Living in the future

File:The Future Man.JPG

A lot of our anxiety comes from what we imagine the future to be like, and how we tend to fill in the worst possible scenarios and seem to not imagine positive alternatives. I have noticed since returning to Ireland that a lot of media time is taken up by discussions of possible disasters and downturns which may soon befall the country, particularly in the economic realm. Since, as the Roman poet Terence reminded us,  there are as many opinions as there are people, this speculation only succeeds in maintaining a sense of anxious rumination, without always having any solid base. It can often be the same in our personal stories, and therefore a good remedy can be simply to recognize our mental chatter for what it is and practice staying in the present.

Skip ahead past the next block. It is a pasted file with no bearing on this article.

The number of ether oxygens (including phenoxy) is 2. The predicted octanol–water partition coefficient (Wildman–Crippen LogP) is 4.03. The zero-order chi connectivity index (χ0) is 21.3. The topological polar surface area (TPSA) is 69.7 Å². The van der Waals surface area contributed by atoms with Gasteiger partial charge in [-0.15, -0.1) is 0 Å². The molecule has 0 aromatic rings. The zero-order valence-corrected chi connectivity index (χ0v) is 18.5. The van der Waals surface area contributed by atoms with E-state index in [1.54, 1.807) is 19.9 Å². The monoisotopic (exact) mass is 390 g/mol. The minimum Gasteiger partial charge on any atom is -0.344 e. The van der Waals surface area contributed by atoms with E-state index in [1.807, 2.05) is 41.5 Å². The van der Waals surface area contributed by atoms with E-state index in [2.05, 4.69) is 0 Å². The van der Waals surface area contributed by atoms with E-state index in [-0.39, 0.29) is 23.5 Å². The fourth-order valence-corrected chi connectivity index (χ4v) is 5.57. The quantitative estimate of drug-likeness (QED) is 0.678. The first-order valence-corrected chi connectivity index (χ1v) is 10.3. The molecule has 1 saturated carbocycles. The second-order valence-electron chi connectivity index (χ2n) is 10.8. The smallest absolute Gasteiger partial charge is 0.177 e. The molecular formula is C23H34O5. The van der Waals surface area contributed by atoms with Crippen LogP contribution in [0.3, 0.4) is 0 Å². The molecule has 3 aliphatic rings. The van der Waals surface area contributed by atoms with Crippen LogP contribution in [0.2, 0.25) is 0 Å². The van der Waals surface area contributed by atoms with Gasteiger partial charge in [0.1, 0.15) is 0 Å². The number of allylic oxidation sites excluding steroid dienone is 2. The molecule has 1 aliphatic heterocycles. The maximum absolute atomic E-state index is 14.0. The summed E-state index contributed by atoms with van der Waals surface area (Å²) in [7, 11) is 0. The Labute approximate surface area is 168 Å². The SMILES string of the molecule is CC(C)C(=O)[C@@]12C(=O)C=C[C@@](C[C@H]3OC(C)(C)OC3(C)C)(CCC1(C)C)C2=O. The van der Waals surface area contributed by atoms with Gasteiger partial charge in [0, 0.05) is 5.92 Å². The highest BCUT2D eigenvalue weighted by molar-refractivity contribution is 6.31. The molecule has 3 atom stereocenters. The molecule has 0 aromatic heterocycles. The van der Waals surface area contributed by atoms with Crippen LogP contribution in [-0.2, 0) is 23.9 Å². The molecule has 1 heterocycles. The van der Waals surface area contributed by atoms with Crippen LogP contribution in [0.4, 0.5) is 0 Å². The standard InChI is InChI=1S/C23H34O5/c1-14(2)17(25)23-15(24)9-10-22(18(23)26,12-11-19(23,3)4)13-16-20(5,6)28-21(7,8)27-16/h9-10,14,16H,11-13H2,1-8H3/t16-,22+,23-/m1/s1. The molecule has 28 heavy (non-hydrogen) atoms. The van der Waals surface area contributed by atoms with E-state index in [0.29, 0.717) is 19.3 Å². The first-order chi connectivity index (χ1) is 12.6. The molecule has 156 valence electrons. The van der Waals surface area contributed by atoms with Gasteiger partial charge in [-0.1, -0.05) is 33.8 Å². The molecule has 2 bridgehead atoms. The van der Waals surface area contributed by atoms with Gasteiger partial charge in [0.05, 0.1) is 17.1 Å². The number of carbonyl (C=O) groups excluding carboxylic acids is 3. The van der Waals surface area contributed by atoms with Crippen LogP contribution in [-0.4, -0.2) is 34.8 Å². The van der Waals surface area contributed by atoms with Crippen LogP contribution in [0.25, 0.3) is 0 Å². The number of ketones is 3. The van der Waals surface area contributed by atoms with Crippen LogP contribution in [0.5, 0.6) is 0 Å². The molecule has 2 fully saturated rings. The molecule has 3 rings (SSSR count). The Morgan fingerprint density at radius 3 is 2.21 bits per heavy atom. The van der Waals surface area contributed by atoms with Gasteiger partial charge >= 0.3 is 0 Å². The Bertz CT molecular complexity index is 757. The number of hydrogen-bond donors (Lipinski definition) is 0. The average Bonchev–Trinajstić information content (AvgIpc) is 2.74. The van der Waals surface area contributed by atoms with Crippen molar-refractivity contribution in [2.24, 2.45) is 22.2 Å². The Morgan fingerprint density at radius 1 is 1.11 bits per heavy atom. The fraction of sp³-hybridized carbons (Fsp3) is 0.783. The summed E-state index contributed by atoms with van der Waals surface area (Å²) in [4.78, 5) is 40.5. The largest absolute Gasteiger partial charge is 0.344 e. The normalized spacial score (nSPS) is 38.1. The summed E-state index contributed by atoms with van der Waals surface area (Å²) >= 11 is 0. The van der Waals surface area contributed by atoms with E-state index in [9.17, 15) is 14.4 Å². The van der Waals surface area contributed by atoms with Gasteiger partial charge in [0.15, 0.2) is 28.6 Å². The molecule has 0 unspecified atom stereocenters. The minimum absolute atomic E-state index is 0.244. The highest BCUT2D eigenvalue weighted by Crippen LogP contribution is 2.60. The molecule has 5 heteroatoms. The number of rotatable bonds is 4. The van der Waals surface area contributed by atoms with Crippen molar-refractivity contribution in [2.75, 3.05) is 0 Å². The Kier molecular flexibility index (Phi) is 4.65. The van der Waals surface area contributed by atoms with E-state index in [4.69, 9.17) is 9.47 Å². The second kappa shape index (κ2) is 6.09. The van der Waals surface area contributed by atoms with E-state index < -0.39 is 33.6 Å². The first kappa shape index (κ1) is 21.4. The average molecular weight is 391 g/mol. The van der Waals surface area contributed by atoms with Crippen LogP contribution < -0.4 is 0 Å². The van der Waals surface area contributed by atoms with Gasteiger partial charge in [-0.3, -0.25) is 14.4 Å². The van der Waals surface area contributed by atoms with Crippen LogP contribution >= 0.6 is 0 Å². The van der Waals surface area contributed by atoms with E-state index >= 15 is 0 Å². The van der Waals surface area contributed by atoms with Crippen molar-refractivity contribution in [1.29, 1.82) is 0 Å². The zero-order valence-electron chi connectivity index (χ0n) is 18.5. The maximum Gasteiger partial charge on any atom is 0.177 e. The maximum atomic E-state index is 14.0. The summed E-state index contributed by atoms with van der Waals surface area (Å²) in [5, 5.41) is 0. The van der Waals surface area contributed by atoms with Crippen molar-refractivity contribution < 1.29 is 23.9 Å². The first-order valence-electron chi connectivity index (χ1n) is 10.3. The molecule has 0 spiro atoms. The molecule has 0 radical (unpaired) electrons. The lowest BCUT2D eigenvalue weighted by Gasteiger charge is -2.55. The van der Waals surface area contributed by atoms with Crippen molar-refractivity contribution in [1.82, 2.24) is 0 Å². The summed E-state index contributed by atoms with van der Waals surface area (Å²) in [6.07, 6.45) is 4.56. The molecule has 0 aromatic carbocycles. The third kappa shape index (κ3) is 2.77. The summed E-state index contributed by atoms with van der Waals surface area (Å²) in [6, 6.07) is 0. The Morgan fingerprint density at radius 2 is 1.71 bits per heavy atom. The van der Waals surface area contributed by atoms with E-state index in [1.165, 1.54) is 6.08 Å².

Just as we tend to treat the details of future events that we do imagine as though they were actually going to happen, we have an equally troubling tendency to treat the details of future events that we don’t imagine as though they were not going to happen. In other words, we fail to consider how much imagination fills in, but we also fail to consider how much it leaves out.

Dan Gilbert, Stumbling on Happiness

picture:  “The Future Man” by Paul Klee

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